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How do I support my friend who is being abused?

(3 Posts)
tactum Sat 12-Mar-16 09:28:14

Please tell me how to be the best friend I can to her in this situation.

Found out last night my friend in a shit marriage with no love has been emotionally and intermittently physically abused by her DH. Lots of background and traumatic circumstances and she did have an emotional affair a few years ago which the H has not got over - but won't go to counselling. She firmly believes as a result of this she deserves everything he wants to give her. 2 kids approaching teen years.

My instinct - and what I said last night - is that she needs to LTB, come n stay in my spare room if needs be etc etc but she clearly isn't ready to do that and thinks she deserves nothing better and leaving would be worse than staying - partly because of money/small village mentality, and partly because he has said he will hunt her down and kill her. She has absolutely no sense of self worth or having the right to a better life.

I am sure she is not going to leave imminently but I have no idea what to do to support her from today onwards. I want to be a good friend to her but my logical brain just keeps screaming 'get out' which she isn't ready to do.

Please - any words of wisdom and ideas on how to support. Really worried here.

PoundingTheStreets Sat 12-Mar-16 10:35:03

Sadly, all you can do is be there. You can't pressure her into doing the right thing because any pressure you put on her can only ever be a poor rival to the pressure she is under from her H because he doesn't have the same boundaries as you. The advice normally given is to simply keep reiterating that you don't like the way her H treats her, explaining why you find the behaviour unacceptable, and to say you'll be ready to support her if she wants to leave, but that you accept it's her decision and you'll support her in it.

There are two important caveats to that, however. One is your personal wellbeing. It is easy to suffer compassion fatigue in these situations and to end up bearing an intolerable level of transferred responsibility. You have to be mindful of your own welfare and step back if it takes a toll.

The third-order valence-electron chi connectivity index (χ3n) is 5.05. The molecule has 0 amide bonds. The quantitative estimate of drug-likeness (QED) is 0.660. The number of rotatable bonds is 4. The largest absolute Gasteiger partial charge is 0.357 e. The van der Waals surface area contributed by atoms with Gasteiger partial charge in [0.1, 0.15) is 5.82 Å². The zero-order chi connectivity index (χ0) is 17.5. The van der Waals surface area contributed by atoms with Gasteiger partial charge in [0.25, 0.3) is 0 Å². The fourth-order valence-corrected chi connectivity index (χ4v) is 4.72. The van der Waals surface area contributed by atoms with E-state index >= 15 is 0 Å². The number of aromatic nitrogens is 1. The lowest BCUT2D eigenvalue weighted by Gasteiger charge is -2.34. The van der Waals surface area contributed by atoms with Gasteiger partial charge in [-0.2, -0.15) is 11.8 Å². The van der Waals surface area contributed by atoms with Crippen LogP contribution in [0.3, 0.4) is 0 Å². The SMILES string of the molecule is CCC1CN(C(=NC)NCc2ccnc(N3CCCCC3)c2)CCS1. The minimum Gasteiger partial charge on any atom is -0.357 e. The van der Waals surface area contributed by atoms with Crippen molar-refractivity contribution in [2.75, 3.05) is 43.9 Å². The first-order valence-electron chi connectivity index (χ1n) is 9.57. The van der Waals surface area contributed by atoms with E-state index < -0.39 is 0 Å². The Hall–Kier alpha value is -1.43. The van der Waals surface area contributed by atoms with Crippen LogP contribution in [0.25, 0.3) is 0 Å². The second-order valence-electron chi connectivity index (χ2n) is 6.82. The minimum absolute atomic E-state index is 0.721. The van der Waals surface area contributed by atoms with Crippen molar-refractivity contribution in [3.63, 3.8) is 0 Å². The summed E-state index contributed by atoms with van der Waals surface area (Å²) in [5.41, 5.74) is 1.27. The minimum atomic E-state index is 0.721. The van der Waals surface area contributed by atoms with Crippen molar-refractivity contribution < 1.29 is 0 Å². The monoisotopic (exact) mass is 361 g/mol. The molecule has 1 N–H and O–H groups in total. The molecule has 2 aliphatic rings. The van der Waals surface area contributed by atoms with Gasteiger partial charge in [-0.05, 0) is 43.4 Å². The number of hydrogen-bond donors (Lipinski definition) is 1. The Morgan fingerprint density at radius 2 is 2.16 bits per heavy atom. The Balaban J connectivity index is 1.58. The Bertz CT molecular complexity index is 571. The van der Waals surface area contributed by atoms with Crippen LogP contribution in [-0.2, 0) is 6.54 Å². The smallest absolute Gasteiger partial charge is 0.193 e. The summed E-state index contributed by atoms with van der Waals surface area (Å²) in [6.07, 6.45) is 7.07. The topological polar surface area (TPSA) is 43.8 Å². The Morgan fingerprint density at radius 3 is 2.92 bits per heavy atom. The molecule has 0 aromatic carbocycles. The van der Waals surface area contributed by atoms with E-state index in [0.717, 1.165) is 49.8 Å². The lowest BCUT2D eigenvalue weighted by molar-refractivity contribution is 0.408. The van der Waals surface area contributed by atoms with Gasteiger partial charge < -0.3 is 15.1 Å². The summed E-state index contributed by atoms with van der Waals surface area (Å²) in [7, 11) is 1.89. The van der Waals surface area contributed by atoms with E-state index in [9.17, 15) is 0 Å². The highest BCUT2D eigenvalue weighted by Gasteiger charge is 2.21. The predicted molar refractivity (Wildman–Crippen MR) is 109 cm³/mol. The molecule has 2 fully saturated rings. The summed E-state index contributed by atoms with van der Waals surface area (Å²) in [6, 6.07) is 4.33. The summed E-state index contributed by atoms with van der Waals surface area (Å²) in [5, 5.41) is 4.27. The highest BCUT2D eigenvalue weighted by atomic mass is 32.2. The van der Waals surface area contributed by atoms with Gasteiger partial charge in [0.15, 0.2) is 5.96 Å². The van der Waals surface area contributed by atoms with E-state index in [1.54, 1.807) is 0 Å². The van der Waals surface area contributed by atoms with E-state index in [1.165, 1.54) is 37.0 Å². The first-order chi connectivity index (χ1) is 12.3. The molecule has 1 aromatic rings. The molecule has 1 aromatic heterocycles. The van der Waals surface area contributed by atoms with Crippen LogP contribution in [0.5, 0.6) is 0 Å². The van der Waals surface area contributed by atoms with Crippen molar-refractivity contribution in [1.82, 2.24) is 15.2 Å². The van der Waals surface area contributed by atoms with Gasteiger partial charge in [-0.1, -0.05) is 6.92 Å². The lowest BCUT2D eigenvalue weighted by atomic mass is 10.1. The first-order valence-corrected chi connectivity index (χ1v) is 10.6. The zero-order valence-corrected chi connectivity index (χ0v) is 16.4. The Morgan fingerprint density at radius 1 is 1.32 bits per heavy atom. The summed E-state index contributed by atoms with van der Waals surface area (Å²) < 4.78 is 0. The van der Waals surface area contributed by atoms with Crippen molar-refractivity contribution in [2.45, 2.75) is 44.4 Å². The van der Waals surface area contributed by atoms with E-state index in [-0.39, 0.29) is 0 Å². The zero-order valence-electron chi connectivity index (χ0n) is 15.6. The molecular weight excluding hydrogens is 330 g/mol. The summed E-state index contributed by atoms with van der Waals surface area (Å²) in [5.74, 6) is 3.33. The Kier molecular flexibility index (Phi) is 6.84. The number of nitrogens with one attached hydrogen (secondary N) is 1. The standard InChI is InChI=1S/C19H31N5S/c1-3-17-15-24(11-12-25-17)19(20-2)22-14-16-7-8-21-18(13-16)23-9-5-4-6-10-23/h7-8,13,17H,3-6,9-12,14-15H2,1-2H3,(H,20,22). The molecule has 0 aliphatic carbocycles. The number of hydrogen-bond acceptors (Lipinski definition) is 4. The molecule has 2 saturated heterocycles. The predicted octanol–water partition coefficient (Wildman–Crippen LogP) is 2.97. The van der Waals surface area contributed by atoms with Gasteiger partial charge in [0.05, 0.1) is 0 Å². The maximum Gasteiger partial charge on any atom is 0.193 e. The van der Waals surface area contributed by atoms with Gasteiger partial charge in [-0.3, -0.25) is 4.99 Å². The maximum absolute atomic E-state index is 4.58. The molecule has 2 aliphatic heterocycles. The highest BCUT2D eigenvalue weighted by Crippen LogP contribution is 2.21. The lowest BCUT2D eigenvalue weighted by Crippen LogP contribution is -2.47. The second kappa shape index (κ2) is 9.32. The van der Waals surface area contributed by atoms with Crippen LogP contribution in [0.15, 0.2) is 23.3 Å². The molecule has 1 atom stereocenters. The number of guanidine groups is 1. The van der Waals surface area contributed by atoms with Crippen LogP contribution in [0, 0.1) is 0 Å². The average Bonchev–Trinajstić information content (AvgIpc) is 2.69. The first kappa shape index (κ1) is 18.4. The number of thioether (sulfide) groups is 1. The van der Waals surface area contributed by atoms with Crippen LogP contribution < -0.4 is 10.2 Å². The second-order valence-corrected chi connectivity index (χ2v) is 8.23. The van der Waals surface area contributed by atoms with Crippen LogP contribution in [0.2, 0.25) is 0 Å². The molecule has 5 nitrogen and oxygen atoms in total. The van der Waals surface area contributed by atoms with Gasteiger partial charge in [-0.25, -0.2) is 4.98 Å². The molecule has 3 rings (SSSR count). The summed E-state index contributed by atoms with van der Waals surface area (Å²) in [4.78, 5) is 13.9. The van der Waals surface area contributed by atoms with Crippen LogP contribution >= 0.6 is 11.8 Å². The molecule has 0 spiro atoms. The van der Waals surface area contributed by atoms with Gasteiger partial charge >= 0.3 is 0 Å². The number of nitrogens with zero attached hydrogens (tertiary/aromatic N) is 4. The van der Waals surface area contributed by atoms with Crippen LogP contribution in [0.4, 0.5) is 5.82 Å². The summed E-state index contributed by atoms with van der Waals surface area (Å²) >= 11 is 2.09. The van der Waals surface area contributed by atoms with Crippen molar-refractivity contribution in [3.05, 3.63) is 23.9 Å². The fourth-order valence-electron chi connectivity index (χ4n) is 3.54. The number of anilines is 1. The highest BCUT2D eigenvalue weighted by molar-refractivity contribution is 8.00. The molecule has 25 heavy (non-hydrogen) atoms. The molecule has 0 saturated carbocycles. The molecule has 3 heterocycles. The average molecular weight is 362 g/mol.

The second, and most important, is the fact that there are 2 kids involved. They are suffering abuse if there is DV in the household, even if they are not directly the target (although given the link between child abuse and DV I'd be amazed if they haven't been the target of some direct emotional abuse at the least). With the knowledge you have, you have an ethical responsibility IMO to report, even though I appreciate that puts you in a hugely difficult position and has significant ramifications. sad I know it's easy for me to say 'report' and a lot harder for you to do it.

That said, sometimes women who can't leave for their own sakes, will leave when they have a visit from social services telling them that they must leave for their children's sake or risk losing their children.

Not an easy situation for you OP. I feel for you. flowers

tactum Sat 12-Mar-16 17:00:25

Pounding - thank you for such a helpful reply. I completely get what you're saying about boundaries and her perception of the situation.

I am struggling to get my head round reporting it, largely from fear that it may trigger events which will be damaging to her and the kids - a visit from SS will certainly not enhance the domestic mood. But I also need to be able to look at myself if 5 years down the line something goes horribly wrong and know that I did everything I could. Tough one....ugh.

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